How healthy do I need to be before surgery?
You will need to be (and be able to maintain) a healthy weight before and after knee joint replacement surgery. Patients that are severely overweight may not be eligible for surgery. Weight gain post surgery will increase the strain on the artificial joint. This could cause pain levels to increase, or prolong recovery times.
Will my insurance cover my knee surgery?
If you are insured through your company or privately insured you can get referred to Practice Plus Group. Contact your insurance provider to pre-authorise your treatment today.
How can I pay for my knee replacement?
At Practice Plus Group we offer fast access to high-quality private knee surgery via Self Pay, insured and NHS routes. Before you schedule a consultation, you may also wish to learn how much a knee replacement costs.
Questions to ask an orthopaedic surgeon
The following set of questions to ask a knee replacement surgeon focus on the operation itself and the potential outcomes.
What happens during knee surgery?
Knee joint replacements are called knee arthroplasty and are a resurfacing procedure. In osteoarthritis, trauma and inflammatory arthritis, the smooth, low-friction, cartilage that cushions the knee joint is lost. In knee replacement surgery, the damaged surfaces are removed and the thigh bone surface is covered with a smooth metal dome.
The shin bone surface is covered with a metal tray. A medical-grade plastic spacer is then fitted which functions as the smooth bearing surface on which the bone glides. The artificial joint can also be resurfaced with a plastic button.
What is a minimally invasive knee replacement?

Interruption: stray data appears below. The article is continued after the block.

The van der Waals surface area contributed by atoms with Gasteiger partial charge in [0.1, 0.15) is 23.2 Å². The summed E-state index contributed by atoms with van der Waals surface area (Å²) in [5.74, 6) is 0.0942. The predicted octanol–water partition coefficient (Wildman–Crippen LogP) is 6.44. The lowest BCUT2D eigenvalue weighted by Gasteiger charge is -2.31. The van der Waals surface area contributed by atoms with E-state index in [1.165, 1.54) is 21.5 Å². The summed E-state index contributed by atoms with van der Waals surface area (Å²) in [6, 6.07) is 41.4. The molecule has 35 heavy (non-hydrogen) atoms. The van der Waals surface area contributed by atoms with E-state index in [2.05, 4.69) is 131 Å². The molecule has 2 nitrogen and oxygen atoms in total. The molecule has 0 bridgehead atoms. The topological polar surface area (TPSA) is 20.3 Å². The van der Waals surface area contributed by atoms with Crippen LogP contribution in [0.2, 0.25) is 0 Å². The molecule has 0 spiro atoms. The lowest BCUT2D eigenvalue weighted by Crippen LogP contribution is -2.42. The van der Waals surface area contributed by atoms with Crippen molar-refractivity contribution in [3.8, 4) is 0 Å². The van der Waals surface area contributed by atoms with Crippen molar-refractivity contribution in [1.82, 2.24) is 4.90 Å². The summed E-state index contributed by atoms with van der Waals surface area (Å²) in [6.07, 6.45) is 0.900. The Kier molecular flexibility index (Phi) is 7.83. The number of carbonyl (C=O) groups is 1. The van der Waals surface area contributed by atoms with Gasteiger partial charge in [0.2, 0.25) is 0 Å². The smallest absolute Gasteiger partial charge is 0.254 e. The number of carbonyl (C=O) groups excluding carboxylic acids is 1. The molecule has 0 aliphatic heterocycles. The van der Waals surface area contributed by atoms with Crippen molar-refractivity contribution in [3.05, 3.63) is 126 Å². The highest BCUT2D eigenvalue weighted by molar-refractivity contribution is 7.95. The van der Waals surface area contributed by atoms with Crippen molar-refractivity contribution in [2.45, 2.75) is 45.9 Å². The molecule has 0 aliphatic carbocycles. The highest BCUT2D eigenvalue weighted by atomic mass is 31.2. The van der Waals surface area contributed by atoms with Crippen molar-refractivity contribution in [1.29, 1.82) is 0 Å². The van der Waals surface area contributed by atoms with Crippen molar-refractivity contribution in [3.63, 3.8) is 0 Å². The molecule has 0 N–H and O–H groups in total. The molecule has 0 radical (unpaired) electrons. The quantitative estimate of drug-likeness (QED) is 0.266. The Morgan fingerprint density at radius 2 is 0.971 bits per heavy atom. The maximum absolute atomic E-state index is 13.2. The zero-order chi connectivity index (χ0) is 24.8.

Keyhole surgery – sometimes called ‘arthroscopy’ – is a minimally invasive procedure. The surgeon makes two very small holes either side of the kneecap.
One of the holes is used to pass the surgical instruments into the knee, while the other is for the arthroscope. This is a thin, flexible tube containing a light and a camera. This provides the surgeon with a clear image of the inside of the knee joint.
What is the expected outcome?
According to an NHS survey from 2020, 75% of patients said they felt a lot better following their knee replacement surgery. 15% reported feeling a little better, while just 5% said they felt worse.
What are the possible risks and complications?
With any major surgery, there is a small risk of complications. These are always discussed in detail with you beforehand. Programmes of care and hospital routines are regularly revised to minimise these occurrences. This means issues such as pulmonary embolism (blood clots) and deep infection are rare.
After a total knee replacement, the knee will always feel a little mechanical. Proprioception (natural stability) can be reduced in some situations but a good functional range of movement is the norm. For the vast majority of patients, a knee replacement is the most effective procedure for providing pain relief for an arthritic knee.
What can I do to increase the success rate?
If you have a date for your surgery, you should start to prepare right away. Removing hazards from your home (loose rugs and cables) to prevent falling, placing items within reach, and clearing space for walking with crutches, are all good ideas for preparation.
You might also consider strengthening and conditioning your body prior to surgery. Maintaining a healthy weight also reduces the amount of stress that will be put on the knee joint post-op.
The night before knee replacement surgery
The night before your operation is a crucial time. It’s likely you’ll be a bit nervous for the day to come, but you also need to be prepared. The questions below aim to provide answers to your preoperative concerns.
What should I eat the day before knee replacement surgery?
In the weeks leading up to your operation, you should aim to maintain a healthy diet. Fruit, vegetables, grains, lean meats, fish, poultry, low-fat dairy products, and other sources of protein should be included.
The day before your surgery, you should eat around eight hours before your scheduled arrival time. These should be light meals such as oatmeal or toast. You’ll need to resist the urge to have a full English as fried and heavy food is not recommended.